Based on a collection of research of numerous educational leaders, principals can lead their faculty in this four-pronged strategic approach that, when intentionally employed, can bring about significant school-wide academic improvement.  When you examine your school according to the four prongs:  culture, data, curriculum, and change, which of these four is working well? Which is not working well?

1 Comment

  1. Carolyn Deyo March 13, 2013 Reply

    Thanks, Susan, for sharing this helpful perspective. It is indeed the total input from your four prongs that can certainly lead to a dynamic and positive school. I am a huge fan of Schmoker’s FOCUS; many teachers can find in those pages concrete reinforcement of their intuitions, and those who study the Common Core State Standards can see how they provide a well-constructed support for the educational processes discussed by Schmoker.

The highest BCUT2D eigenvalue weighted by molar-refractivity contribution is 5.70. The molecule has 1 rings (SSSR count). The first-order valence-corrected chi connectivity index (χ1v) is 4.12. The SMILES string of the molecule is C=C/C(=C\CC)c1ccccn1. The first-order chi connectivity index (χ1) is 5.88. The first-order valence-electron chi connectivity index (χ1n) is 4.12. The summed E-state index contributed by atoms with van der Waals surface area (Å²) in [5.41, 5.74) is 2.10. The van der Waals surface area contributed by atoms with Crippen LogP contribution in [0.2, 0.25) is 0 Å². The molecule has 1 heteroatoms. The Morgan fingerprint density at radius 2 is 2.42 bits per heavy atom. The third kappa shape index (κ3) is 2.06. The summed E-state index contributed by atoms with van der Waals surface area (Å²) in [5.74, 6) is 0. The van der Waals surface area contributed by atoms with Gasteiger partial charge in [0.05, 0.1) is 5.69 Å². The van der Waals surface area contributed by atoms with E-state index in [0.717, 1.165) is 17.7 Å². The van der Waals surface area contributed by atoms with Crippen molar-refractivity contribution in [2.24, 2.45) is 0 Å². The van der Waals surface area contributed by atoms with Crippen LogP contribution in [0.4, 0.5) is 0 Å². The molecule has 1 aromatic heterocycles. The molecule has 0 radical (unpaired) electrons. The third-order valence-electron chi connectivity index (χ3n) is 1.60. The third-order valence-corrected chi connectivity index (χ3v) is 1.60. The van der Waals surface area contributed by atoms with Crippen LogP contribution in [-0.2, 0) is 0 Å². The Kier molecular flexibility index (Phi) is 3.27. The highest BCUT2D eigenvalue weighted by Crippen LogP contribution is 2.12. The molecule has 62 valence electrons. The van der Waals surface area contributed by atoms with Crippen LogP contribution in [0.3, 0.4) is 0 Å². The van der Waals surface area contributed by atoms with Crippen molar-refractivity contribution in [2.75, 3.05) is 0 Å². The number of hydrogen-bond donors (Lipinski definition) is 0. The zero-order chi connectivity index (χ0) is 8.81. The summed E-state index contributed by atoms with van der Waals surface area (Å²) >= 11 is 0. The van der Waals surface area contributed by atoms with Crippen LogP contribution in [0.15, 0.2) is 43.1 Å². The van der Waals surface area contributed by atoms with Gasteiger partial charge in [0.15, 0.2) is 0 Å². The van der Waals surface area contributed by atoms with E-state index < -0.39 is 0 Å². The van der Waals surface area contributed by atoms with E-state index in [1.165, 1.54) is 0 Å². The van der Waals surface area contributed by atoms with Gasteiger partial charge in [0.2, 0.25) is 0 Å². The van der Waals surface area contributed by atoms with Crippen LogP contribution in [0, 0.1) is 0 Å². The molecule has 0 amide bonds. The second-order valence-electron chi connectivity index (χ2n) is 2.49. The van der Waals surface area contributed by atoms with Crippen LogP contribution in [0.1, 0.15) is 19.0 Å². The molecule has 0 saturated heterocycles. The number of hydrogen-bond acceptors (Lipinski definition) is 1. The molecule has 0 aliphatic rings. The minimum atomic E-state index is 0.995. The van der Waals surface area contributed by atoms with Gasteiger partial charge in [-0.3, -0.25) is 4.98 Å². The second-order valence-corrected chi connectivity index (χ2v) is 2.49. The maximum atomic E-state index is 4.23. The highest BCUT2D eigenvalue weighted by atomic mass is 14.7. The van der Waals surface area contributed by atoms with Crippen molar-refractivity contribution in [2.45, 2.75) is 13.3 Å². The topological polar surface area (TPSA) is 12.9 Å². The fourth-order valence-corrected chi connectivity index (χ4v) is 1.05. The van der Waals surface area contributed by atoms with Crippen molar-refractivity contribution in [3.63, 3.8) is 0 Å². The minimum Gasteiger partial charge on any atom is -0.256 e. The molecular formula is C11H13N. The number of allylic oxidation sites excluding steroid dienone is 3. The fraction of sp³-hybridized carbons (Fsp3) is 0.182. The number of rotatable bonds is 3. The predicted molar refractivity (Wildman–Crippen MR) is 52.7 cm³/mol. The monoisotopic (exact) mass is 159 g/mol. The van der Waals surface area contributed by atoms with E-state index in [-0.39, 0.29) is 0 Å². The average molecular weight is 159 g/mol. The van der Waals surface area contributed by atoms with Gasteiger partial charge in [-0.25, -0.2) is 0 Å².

We have arrived at a very promising time in our profession. Unfortunately, misinformation about the Common Core is rampant and threatens to sidetrack the progress that the standards could bring about. For example, a recent article in New Orleans magazine stated that on average students will be asked to perform tasks at two grade levels higher than they are currently being asked to perform.This sort of reporting only brings about apprehension and distrust among parents and teachers, not to mention students! Teachers are already under fire from state legislatures with little comprehensive understanding of pedagogy, superintendents with minimal years of classroom experience, and layers of school leadership that are empowered to dictate details of their daily lesson planning. Is it any wonder that teachers are prone to lump the CCSS in under that familiar umbrella of misinformed governmental mismanagement?

    We in professional development have a huge task ahead of us. Our mission should be first to help teachers see that the Common Core State Standards are good – good for them and good for their students; once we do that, they will use them.